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Atropine

Atropine is an alkaloid extracted from Atropa belladonna (deadly nightshade) and other plants of the family Solanaceae.

It is a drug with a wide variety of effects. All of these derive from its blocking of the muscarinic acetylcholine receptors; acetylcholine is a neurotransmitter which transmits information from nerve cells to muscles and glands. The muscarinic acetylcholine receptor is used by the parasympathetic[?] nervous system; atropine therefore lowers the activity of all muscles and glands that receive their stimulation via the parasympathetic system.

In overdoses, atropine is poisonous.

The main use of atropine is in dilating the pupil before undergoing eye exams. Atropine containing drops are directly applied to the eye; they perform their action because the muscles responsible for constricting the pupil use muscarinic acetylcholine receptors.

Injections of atropine are used in the treatment of bradycardia (to slow heart rate) and pulseless electrical activity (PEA) in cardiac arrest. This works because the main action of the vagus nerve of the parasympathetic system on the heart is to slow it down. Atropine blocks that action and therefore speeds up the heart rate.

Atropine reduces bronchial and salivary secretion (which are also directed by the parasympathetic system); a dry mouth and increased heart rate are usually among the first effects of the drug.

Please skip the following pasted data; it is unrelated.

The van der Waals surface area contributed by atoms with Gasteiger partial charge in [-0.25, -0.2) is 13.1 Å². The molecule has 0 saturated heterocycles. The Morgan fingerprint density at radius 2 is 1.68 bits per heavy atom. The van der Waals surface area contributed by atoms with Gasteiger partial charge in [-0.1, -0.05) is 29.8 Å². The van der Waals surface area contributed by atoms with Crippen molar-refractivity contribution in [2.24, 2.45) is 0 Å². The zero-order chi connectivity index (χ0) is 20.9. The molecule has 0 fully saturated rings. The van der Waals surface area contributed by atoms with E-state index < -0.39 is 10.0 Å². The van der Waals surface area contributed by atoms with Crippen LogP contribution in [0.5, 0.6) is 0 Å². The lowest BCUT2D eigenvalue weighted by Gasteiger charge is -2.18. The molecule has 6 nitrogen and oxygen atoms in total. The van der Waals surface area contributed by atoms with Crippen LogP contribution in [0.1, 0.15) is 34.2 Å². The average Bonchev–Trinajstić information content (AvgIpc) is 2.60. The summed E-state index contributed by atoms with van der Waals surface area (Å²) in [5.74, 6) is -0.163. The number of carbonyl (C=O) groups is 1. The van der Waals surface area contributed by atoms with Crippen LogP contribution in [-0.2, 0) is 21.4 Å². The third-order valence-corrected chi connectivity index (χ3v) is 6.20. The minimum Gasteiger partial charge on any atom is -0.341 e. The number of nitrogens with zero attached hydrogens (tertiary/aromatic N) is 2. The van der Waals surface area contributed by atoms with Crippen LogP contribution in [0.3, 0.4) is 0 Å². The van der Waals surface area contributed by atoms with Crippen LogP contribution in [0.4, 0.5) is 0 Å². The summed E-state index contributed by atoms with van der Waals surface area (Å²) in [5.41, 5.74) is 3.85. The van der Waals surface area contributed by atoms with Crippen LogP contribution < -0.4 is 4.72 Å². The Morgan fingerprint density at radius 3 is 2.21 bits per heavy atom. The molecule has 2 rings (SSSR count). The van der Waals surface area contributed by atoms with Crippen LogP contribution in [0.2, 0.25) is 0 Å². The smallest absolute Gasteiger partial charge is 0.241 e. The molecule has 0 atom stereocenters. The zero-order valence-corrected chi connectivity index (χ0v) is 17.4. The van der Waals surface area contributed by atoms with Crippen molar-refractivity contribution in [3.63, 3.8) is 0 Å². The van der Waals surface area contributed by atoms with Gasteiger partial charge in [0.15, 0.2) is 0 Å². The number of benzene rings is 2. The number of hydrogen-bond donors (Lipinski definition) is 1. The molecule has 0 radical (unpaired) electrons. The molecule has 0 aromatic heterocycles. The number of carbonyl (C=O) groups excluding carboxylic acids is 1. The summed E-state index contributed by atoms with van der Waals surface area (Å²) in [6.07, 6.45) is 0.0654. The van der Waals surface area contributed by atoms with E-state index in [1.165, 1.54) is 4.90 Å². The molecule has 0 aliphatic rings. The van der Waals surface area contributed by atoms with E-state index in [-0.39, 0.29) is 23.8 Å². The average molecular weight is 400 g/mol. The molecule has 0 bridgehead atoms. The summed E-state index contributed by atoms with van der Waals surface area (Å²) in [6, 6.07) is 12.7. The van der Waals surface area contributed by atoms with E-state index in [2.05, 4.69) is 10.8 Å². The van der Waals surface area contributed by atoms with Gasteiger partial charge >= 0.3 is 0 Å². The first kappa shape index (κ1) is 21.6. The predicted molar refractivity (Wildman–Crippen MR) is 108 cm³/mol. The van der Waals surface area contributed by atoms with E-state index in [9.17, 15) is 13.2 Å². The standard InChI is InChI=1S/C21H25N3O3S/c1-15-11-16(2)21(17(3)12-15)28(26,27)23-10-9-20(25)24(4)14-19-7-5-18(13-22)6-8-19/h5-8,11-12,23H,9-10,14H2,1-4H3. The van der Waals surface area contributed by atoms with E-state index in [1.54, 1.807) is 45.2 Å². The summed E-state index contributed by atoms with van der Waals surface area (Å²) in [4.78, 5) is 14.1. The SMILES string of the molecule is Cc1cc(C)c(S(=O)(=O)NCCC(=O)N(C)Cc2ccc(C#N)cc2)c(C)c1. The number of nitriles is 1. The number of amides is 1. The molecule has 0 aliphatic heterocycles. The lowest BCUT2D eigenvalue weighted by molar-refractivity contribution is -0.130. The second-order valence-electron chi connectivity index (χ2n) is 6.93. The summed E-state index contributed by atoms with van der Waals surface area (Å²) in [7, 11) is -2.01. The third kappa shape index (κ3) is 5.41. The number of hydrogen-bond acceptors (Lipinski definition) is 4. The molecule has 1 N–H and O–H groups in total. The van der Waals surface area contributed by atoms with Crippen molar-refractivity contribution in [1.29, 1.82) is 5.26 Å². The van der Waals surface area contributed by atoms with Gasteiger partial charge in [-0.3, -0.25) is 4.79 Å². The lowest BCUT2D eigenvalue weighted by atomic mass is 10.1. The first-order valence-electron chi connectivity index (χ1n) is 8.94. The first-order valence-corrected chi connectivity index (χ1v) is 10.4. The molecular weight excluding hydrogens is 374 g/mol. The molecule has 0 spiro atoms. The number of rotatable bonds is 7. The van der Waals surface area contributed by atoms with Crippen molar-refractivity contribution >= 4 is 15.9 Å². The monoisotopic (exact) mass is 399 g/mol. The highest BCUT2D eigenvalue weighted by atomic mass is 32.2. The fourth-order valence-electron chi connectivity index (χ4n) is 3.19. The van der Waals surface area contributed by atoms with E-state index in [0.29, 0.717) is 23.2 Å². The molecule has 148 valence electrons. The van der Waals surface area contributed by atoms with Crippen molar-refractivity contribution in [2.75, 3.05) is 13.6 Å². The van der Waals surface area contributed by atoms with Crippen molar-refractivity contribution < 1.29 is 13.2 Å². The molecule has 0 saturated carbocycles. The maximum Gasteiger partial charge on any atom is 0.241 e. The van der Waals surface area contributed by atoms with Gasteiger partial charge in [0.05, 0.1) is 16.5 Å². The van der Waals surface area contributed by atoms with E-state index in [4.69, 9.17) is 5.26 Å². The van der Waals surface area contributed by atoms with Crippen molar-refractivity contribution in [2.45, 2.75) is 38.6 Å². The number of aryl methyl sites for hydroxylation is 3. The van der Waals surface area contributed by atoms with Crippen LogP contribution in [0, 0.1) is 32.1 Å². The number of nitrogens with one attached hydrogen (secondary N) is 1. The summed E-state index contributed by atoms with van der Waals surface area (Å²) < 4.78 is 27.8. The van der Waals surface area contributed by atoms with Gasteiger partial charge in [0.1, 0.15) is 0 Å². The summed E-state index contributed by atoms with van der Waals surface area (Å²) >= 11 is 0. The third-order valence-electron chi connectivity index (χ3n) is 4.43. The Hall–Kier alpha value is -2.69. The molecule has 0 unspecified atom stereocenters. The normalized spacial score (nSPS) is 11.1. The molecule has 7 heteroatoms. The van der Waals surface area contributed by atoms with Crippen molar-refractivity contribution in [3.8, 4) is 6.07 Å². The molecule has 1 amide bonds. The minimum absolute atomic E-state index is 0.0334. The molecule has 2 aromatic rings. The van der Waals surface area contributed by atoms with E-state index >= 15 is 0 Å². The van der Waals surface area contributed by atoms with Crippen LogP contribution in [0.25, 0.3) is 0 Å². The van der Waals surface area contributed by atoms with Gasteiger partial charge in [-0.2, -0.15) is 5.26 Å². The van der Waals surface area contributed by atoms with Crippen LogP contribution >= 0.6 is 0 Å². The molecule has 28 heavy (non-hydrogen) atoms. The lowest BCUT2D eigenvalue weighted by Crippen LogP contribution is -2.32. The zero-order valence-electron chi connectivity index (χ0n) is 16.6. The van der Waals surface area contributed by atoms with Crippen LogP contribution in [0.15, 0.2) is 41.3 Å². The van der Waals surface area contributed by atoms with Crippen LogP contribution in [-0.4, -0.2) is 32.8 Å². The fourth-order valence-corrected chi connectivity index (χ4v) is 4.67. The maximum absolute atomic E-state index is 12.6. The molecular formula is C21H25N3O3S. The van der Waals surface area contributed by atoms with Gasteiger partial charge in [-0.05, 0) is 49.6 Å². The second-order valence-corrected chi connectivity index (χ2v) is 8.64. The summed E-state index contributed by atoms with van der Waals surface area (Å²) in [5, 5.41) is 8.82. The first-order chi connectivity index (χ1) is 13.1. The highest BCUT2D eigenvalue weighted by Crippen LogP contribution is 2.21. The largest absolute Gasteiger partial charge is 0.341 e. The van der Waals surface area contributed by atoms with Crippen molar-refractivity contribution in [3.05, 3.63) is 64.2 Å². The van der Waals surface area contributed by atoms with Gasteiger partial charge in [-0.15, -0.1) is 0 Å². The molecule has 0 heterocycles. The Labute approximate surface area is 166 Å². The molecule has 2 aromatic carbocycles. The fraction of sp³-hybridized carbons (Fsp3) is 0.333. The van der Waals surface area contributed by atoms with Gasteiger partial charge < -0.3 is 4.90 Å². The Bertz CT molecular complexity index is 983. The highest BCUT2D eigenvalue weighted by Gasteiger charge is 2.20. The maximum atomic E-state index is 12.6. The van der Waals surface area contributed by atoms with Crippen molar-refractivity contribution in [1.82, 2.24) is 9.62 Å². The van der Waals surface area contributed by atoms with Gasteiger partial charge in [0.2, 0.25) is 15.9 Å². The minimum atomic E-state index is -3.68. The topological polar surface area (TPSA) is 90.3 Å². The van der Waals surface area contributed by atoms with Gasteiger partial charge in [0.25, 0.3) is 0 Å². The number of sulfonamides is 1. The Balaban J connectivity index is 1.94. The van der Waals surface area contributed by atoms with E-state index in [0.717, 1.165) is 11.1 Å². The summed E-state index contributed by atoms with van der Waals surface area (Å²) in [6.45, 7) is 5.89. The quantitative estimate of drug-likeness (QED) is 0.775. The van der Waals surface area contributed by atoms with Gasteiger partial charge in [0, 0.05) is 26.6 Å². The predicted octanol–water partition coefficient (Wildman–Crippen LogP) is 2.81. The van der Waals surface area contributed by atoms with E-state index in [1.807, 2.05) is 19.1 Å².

By blocking the action of acetycholine, atropine also serves as an antidote for organophosphate[?] poisoning, particularly for chemical weapons such as nerve gases. Troops who are likely to be attacked with chemical weapons often carry syringes with atropine which can be quickly injected into the thigh.

Atropine is sometimes added to other potentially addictive drugs; abuse of those drugs is then prevented by the unpleasant effects of atropine overdose.

Adverse reactions to atropine include ventricular fibrillation[?], supraventricular or ventricular tachycardia, giddiness, nausea, blurred vision, loss of balance, dilated pupils, photophobia, and possibly, notably in the elderly, confusion, hallucinations and excitation. These latter effects are due to the fact that atropine is able to cross the blood-brain barrier. Because of the hallucinogenic properties, some have used the drug recreationally, though this is very dangerous.

In medicine the most common atropine compound used is atropine sulfate (C17H23NO3)2.H2SO4.H2O, the full chemical name is 1α H, 5α H-Tropan-3-α ol ()-tropate(ester), sulfate monohydrate.



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